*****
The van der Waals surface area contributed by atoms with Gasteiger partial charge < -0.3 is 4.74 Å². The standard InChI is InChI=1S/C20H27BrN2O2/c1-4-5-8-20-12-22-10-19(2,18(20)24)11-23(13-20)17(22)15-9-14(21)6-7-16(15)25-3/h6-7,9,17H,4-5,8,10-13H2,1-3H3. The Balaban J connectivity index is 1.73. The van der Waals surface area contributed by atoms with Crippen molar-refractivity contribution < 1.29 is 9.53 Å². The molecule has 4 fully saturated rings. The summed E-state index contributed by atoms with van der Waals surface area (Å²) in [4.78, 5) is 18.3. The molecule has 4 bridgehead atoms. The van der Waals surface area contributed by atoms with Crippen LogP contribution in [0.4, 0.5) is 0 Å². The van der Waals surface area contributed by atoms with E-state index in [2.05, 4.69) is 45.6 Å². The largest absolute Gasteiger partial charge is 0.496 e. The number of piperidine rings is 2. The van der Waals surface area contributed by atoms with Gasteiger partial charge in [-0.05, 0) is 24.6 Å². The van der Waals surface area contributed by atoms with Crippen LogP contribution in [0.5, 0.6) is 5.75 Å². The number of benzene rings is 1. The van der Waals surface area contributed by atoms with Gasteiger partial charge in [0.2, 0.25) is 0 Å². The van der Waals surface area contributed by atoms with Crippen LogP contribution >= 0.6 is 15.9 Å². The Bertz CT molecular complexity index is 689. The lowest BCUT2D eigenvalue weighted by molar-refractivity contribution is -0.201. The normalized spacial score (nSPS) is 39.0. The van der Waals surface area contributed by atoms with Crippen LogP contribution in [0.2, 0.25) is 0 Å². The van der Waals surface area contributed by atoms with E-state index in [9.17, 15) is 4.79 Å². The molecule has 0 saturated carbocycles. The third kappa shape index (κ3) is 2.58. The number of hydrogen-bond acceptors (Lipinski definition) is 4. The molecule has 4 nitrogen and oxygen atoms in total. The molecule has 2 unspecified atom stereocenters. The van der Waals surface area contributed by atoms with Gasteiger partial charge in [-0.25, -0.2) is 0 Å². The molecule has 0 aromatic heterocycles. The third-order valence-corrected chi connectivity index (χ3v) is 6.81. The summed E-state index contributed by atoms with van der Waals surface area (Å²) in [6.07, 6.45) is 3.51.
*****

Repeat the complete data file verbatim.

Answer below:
The van der Waals surface area contributed by atoms with Gasteiger partial charge < -0.3 is 4.74 Å². The standard InChI is InChI=1S/C20H27BrN2O2/c1-4-5-8-20-12-22-10-19(2,18(20)24)11-23(13-20)17(22)15-9-14(21)6-7-16(15)25-3/h6-7,9,17H,4-5,8,10-13H2,1-3H3. The Balaban J connectivity index is 1.73. The van der Waals surface area contributed by atoms with Crippen molar-refractivity contribution < 1.29 is 9.53 Å². The molecule has 4 fully saturated rings. The summed E-state index contributed by atoms with van der Waals surface area (Å²) in [4.78, 5) is 18.3. The molecule has 4 bridgehead atoms. The van der Waals surface area contributed by atoms with Crippen LogP contribution in [0.4, 0.5) is 0 Å². The van der Waals surface area contributed by atoms with E-state index in [2.05, 4.69) is 45.6 Å². The largest absolute Gasteiger partial charge is 0.496 e. The number of piperidine rings is 2. The van der Waals surface area contributed by atoms with Gasteiger partial charge in [-0.05, 0) is 24.6 Å². The van der Waals surface area contributed by atoms with Crippen LogP contribution in [0.5, 0.6) is 5.75 Å². The number of benzene rings is 1. The van der Waals surface area contributed by atoms with Gasteiger partial charge in [0.2, 0.25) is 0 Å². The van der Waals surface area contributed by atoms with Crippen LogP contribution >= 0.6 is 15.9 Å². The Bertz CT molecular complexity index is 689. The lowest BCUT2D eigenvalue weighted by molar-refractivity contribution is -0.201. The normalized spacial score (nSPS) is 39.0. The van der Waals surface area contributed by atoms with Crippen LogP contribution in [0.2, 0.25) is 0 Å². The van der Waals surface area contributed by atoms with E-state index in [9.17, 15) is 4.79 Å². The molecule has 0 saturated carbocycles. The third kappa shape index (κ3) is 2.58. The number of hydrogen-bond acceptors (Lipinski definition) is 4. The molecule has 4 nitrogen and oxygen atoms in total. The molecule has 2 unspecified atom stereocenters. The van der Waals surface area contributed by atoms with Gasteiger partial charge in [-0.25, -0.2) is 0 Å². The molecule has 0 aromatic heterocycles. The third-order valence-corrected chi connectivity index (χ3v) is 6.81. The summed E-state index contributed by atoms with van der Waals surface area (Å²) in [6.07, 6.45) is 3.51.